A woman at a fruit market in Madrid (Reuters).
The economic crisis is affecting family dynamics in Spain, where financial help between generations has become the only way for many families to remain afloat. The burden on the elderly is enormous, according to a report by the Red Cross in Catalonia.
One in three of Spain’s senior citizens has had to help younger family members economically during the last two years with money taken from the retirement benefits, while one in four has had to house one or more children who have moved back to the parental home, the report showed.
The elderly have become “an indispensible pillar to alleviate the consequences of the crisis,” said Josep Marquès, the president of the Red Cross in Catalonia, a region in northeast Spain, during a press conference, according to Europa Press.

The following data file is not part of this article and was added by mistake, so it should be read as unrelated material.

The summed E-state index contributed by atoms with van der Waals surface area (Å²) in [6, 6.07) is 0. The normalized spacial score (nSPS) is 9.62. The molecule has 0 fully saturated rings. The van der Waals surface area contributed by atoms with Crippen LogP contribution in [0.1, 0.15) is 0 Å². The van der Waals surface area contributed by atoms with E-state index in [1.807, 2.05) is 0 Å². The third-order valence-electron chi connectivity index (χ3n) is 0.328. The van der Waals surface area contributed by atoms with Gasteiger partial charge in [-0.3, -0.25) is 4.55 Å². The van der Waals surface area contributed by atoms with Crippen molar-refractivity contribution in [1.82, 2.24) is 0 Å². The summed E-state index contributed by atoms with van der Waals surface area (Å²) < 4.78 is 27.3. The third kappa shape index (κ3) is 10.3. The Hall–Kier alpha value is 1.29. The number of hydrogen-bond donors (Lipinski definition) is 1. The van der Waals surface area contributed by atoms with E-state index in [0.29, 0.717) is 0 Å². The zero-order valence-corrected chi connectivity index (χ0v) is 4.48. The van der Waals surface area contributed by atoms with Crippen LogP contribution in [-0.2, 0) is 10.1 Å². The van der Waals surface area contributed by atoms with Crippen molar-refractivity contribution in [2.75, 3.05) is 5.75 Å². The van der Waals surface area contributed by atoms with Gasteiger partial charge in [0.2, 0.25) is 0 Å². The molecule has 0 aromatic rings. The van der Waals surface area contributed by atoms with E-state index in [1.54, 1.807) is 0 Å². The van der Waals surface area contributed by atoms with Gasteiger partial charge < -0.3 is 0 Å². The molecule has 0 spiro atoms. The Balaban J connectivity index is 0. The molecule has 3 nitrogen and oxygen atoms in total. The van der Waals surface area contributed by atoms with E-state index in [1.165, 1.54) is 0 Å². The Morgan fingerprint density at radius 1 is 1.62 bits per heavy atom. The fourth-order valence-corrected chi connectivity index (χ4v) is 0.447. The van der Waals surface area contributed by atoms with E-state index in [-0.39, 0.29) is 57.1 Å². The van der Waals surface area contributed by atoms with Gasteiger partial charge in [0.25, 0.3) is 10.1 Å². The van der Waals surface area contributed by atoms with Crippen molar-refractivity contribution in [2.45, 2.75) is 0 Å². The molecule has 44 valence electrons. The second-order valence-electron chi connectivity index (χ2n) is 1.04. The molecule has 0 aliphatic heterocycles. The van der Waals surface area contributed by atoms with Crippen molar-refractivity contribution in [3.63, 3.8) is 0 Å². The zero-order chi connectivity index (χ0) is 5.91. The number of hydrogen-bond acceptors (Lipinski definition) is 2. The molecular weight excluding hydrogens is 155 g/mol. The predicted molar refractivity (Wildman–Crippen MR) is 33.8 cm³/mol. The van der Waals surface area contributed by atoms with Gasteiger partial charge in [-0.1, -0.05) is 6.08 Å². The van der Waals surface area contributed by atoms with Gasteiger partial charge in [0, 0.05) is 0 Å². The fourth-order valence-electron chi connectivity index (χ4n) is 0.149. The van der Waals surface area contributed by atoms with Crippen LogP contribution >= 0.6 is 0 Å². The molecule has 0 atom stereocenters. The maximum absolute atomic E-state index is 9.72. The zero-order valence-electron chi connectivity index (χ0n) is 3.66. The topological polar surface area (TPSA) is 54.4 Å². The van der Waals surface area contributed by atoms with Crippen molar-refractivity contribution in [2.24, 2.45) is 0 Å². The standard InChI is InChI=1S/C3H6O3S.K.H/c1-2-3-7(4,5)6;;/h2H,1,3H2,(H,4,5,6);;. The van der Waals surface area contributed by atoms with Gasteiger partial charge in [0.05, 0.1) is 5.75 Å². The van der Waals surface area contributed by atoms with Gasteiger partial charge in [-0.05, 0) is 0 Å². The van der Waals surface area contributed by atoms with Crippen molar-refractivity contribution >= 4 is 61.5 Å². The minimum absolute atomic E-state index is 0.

After analyzing how the crisis has affected 674 persons aged over 65 years, the humanitarian agency has found that for 70 percent their savings capacity had been reduced because of increased prices or higher family expenditures.
Also, 70 percent of them believe that “this crisis is more serious than former ones” because of the deteriorations of the welfare state.
Money flows between generations reverted
“Now those over 65 are supporting the youngest generations financially,” according to Marquès, when it used to be the other way around, a clear result of the high youth unemployment in Spain affecting about 50 percent of those under 25.
Also, as a consequence of the crisis many elderly can spend less on food and 20 percent said they cannot afford to eat fruit, meat and fish regularly. About half of them said they have cannot afford to visit a dentist or optician.
Margués said about half of the elderly cannot afford maintaining an adequate temperature in their house and 80 percent cannot allow themselves any expenses related to leisure or sparetime activities.
This article was translated and edited by Stina Lunden.
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